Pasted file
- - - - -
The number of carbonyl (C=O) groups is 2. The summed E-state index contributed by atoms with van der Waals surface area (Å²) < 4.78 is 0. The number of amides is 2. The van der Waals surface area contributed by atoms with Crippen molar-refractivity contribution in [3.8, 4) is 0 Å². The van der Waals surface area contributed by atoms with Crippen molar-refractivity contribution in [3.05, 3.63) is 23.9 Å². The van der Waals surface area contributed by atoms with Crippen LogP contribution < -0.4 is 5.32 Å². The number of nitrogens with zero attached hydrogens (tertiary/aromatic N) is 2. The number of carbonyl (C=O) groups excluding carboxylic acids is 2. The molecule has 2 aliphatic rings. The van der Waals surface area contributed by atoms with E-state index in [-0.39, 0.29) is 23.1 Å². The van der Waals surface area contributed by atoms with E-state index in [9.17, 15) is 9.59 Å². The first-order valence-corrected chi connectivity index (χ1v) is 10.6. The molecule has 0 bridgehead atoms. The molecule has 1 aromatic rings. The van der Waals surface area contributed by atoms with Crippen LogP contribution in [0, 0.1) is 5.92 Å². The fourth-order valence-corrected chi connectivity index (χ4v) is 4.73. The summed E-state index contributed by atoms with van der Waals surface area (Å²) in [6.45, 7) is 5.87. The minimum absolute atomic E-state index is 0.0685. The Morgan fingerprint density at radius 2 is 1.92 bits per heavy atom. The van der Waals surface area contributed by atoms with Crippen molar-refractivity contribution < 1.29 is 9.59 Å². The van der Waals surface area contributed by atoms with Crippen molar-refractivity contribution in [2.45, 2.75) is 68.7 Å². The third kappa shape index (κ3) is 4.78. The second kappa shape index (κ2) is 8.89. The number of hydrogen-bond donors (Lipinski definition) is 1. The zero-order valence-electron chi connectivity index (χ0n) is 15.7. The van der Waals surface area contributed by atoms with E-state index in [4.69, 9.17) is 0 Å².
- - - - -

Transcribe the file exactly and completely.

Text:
The number of carbonyl (C=O) groups is 2. The summed E-state index contributed by atoms with van der Waals surface area (Å²) < 4.78 is 0. The number of amides is 2. The van der Waals surface area contributed by atoms with Crippen molar-refractivity contribution in [3.8, 4) is 0 Å². The van der Waals surface area contributed by atoms with Crippen molar-refractivity contribution in [3.05, 3.63) is 23.9 Å². The van der Waals surface area contributed by atoms with Crippen LogP contribution < -0.4 is 5.32 Å². The number of nitrogens with zero attached hydrogens (tertiary/aromatic N) is 2. The number of carbonyl (C=O) groups excluding carboxylic acids is 2. The molecule has 2 aliphatic rings. The van der Waals surface area contributed by atoms with E-state index in [-0.39, 0.29) is 23.1 Å². The van der Waals surface area contributed by atoms with E-state index in [9.17, 15) is 9.59 Å². The first-order valence-corrected chi connectivity index (χ1v) is 10.6. The molecule has 0 bridgehead atoms. The molecule has 1 aromatic rings. The van der Waals surface area contributed by atoms with Crippen LogP contribution in [0, 0.1) is 5.92 Å². The fourth-order valence-corrected chi connectivity index (χ4v) is 4.73. The summed E-state index contributed by atoms with van der Waals surface area (Å²) in [6.45, 7) is 5.87. The minimum absolute atomic E-state index is 0.0685. The Morgan fingerprint density at radius 2 is 1.92 bits per heavy atom. The van der Waals surface area contributed by atoms with Crippen molar-refractivity contribution < 1.29 is 9.59 Å². The van der Waals surface area contributed by atoms with Crippen molar-refractivity contribution in [2.45, 2.75) is 68.7 Å². The third kappa shape index (κ3) is 4.78. The second kappa shape index (κ2) is 8.89. The number of hydrogen-bond donors (Lipinski definition) is 1. The zero-order valence-electron chi connectivity index (χ0n) is 15.7. The van der Waals surface area contributed by atoms with E-state index in [4.69, 9.17) is 0 Å².